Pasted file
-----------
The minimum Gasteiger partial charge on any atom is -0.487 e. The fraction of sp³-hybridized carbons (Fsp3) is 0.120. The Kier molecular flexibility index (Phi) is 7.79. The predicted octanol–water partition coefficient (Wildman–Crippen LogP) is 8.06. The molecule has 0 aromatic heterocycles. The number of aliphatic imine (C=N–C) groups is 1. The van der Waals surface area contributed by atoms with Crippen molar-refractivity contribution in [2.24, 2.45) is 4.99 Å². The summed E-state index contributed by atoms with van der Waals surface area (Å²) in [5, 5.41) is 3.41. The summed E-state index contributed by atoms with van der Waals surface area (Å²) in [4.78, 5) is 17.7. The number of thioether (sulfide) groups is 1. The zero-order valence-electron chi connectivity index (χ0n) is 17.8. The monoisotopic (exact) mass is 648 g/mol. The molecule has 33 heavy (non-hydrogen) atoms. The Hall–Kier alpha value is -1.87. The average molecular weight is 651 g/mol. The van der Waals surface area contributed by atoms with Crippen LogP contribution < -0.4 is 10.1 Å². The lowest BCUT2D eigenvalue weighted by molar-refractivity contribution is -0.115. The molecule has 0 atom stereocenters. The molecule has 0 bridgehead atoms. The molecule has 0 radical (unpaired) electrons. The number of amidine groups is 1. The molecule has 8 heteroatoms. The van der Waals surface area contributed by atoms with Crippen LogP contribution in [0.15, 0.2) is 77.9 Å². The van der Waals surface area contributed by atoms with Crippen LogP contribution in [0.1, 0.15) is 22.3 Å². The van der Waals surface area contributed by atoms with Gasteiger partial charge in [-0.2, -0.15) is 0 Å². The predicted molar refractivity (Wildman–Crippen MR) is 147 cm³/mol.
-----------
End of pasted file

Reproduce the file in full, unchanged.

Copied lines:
The minimum Gasteiger partial charge on any atom is -0.487 e. The fraction of sp³-hybridized carbons (Fsp3) is 0.120. The Kier molecular flexibility index (Phi) is 7.79. The predicted octanol–water partition coefficient (Wildman–Crippen LogP) is 8.06. The molecule has 0 aromatic heterocycles. The number of aliphatic imine (C=N–C) groups is 1. The van der Waals surface area contributed by atoms with Crippen molar-refractivity contribution in [2.24, 2.45) is 4.99 Å². The summed E-state index contributed by atoms with van der Waals surface area (Å²) in [5, 5.41) is 3.41. The summed E-state index contributed by atoms with van der Waals surface area (Å²) in [4.78, 5) is 17.7. The number of thioether (sulfide) groups is 1. The zero-order valence-electron chi connectivity index (χ0n) is 17.8. The monoisotopic (exact) mass is 648 g/mol. The molecule has 33 heavy (non-hydrogen) atoms. The Hall–Kier alpha value is -1.87. The average molecular weight is 651 g/mol. The van der Waals surface area contributed by atoms with Crippen LogP contribution < -0.4 is 10.1 Å². The lowest BCUT2D eigenvalue weighted by molar-refractivity contribution is -0.115. The molecule has 0 atom stereocenters. The molecule has 0 bridgehead atoms. The molecule has 0 radical (unpaired) electrons. The number of amidine groups is 1. The molecule has 8 heteroatoms. The van der Waals surface area contributed by atoms with Crippen LogP contribution in [0.15, 0.2) is 77.9 Å². The van der Waals surface area contributed by atoms with Crippen LogP contribution in [0.1, 0.15) is 22.3 Å². The van der Waals surface area contributed by atoms with Gasteiger partial charge in [-0.2, -0.15) is 0 Å². The predicted molar refractivity (Wildman–Crippen MR) is 147 cm³/mol.